The former minister for Child, Youth and Family says her department "funded" the abuse of young people at a boot camp on Great Barrier Island.
Ruth Dyson says officials had ignored 16 years of warnings about the programme, and did not believe teenagers who made complaints.
She made the comments as part of a SUNDAY investigation about the Whakapakari boot camp on Great Barrier Island.
It was set up in the late 1970s by former star wrestler John Da Silva, who had a vision to use Maori culture and the great outdoors to help troubled youth.
The camp was hosted on his family's land in the picturesque – and isolated – Mangati Bay on Great Barrier Island.
The camp began receiving Government funding, and the state contracted the Whakapakari Youth Trust to rehabilitate troubled teens from across the country.
In the late 1980s, young people began making serious allegations of violence against camp supervisors and other residents.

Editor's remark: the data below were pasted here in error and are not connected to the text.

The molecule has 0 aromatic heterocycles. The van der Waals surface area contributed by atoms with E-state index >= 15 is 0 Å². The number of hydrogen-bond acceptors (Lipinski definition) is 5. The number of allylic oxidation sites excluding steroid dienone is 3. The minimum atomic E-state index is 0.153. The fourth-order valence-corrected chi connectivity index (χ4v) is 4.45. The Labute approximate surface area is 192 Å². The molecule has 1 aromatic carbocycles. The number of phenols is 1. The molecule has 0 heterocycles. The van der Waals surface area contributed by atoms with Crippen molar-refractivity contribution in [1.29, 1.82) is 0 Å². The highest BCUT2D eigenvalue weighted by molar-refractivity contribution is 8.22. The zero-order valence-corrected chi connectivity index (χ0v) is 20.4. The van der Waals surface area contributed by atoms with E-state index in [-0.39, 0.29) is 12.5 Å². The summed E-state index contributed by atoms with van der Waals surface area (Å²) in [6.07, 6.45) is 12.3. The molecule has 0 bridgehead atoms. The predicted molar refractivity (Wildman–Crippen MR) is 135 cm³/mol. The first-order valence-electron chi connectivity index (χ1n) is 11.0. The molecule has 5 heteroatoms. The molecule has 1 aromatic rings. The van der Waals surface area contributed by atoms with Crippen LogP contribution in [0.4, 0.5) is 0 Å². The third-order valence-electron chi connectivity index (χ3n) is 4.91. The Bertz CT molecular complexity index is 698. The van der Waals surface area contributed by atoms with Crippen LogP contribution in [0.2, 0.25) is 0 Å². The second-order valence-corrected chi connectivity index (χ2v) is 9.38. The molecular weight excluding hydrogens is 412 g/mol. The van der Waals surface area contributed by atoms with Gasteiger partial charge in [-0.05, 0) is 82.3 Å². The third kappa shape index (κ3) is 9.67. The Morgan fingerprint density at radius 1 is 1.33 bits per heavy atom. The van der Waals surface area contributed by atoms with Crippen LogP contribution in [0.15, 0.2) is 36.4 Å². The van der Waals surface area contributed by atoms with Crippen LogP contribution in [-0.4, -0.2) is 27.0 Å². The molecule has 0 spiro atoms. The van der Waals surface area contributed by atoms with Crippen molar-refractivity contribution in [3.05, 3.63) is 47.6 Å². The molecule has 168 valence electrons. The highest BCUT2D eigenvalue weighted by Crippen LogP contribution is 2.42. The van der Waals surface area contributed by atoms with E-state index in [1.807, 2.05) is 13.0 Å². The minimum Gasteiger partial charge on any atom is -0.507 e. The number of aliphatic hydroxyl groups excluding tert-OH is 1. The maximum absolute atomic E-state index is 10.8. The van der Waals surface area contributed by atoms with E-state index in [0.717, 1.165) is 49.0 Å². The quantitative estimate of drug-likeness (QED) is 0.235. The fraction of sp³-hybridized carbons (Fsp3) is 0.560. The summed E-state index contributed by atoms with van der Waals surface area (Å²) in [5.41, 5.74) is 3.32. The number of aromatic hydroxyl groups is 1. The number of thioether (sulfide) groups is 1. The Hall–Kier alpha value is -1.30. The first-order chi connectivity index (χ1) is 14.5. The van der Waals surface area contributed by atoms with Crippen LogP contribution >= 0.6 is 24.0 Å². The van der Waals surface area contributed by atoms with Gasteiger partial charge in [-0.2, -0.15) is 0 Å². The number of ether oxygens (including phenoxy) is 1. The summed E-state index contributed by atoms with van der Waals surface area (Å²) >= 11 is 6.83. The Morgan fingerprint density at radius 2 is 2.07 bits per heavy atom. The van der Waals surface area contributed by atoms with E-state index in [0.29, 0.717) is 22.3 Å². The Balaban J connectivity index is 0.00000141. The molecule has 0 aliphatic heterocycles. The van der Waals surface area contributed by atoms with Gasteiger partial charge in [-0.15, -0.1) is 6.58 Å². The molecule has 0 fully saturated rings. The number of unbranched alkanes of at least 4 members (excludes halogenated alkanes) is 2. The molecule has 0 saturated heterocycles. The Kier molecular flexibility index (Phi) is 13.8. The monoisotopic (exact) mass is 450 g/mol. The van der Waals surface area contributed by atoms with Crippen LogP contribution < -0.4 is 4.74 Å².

"It became a programme based on domination, on fear and on the use of violence," says lawyer Sonja Cooper, who has represented 79 former residents of the camp.
Complaints were made by young people until the camp closed in 2004.
Ruth Dyson was the minister at that time. She says she and previous ministers had no idea about the history of red flags.
"A lot of government money was spent on that programme," she notes.
"And in the end, it resulted in the state funding violence and abuse towards young people. That's how horrific it was."
John Da Silva QSM says he did not condone, or have any knowledge of, abuse at the camp.
His family says the abuse allegations "break their hearts", and they are working with the Crown to ensure every allegation is thoroughly investigated.
The Government has begun investigating complaints, and in some cases has apologised to, and compensated, former residents.
The survivors of Whakapakari want their stories to be heard – and the state held to account.
Watch Jehan Casinader's full story on SUNDAY, 7.30pm on TVNZ1.